(PDF) Social policy in Latin America has long been marked by a division between policy "insiders" and "outsiders", as defined by highly segmented labor markets. P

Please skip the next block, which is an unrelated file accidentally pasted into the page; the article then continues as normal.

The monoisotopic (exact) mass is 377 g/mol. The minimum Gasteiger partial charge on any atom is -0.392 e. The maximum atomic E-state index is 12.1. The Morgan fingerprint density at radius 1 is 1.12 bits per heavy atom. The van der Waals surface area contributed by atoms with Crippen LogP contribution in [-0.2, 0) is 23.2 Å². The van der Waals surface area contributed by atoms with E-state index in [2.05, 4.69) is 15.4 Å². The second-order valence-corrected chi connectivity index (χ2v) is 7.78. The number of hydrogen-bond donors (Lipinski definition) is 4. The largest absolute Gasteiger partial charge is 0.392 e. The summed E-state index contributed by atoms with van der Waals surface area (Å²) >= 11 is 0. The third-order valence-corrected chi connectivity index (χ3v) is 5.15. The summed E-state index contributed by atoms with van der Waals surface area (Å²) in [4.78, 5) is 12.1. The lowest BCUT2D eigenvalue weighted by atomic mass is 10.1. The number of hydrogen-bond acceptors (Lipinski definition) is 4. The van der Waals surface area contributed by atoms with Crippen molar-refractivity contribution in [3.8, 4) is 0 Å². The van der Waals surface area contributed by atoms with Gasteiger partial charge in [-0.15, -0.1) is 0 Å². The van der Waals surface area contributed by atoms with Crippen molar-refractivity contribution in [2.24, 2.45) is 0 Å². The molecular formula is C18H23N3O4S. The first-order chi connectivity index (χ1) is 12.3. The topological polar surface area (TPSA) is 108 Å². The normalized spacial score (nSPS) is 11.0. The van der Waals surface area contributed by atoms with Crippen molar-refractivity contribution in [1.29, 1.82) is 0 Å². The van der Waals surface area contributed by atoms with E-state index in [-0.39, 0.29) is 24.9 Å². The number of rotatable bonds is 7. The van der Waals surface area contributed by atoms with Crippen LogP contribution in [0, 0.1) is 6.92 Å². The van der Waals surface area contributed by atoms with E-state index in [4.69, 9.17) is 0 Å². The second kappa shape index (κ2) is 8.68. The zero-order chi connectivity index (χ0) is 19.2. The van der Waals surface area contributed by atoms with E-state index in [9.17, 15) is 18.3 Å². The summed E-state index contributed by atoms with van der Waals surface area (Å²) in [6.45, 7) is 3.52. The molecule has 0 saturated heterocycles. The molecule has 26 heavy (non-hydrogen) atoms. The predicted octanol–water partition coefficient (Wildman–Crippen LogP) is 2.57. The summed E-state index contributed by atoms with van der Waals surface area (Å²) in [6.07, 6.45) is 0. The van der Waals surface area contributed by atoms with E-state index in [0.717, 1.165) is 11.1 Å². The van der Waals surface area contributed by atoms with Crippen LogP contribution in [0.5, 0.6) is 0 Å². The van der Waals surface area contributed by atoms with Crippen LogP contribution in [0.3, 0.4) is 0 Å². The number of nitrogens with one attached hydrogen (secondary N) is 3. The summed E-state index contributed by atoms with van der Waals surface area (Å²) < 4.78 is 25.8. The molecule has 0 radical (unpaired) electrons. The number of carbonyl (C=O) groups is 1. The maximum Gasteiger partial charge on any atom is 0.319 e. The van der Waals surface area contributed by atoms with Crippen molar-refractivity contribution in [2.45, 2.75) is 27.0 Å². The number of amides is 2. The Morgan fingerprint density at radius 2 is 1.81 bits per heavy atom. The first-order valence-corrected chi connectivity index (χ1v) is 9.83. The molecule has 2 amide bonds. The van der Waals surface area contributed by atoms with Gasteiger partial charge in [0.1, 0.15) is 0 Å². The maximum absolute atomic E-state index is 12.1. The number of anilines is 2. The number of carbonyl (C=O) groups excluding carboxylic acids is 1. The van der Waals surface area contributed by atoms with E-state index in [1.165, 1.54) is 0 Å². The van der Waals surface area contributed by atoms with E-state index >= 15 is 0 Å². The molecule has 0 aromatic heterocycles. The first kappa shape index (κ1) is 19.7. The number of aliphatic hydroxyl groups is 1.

rior to the late 1990's, social policy in Latin America was dominated by social insurance programs targeted exclusively at workers within the formal economy. As a result of this formal sector targeting, over 20% of the labor force in Latin America was not covered by social insurance programs. In the late 1990's and early 2000's a major shift in the targeting of social policies occurred with the introduction of non-contributory pensions, universal health coverage, and conditional cash transfer programs. What allowed for this erosion of traditionally cemented boundaries and the expansion of benefits to the informally employed? This paper argues that the end of protectionist economic policy led to a restructuring of industry and employment that broke down the barrier between the formal and the informal labor markets. As a result, the entrenched interests of the "insiders" saw marked changes in recent decades as formal labor force employees faced greater risk of unemployment and movement out of the formal labor force. This increased uncertainty over formal employment opportunities shifted the preferences of this politically salient population towards less corporatist social policies and instead towards more universal and redistributive social policies. Coupled with the surge in political participation of the "outsiders" as a result of democratization, this created a new left coalition capable of fundamental social policy change. Ultimately, this paper argues that non-contributory social policy implementation was the result of a shift in preferences of a politically pivotal group -- at-risk formal workers -- reacting in an economically self-interested way to changes in the structure of the economy, rather than a shift in power as the result of democratization.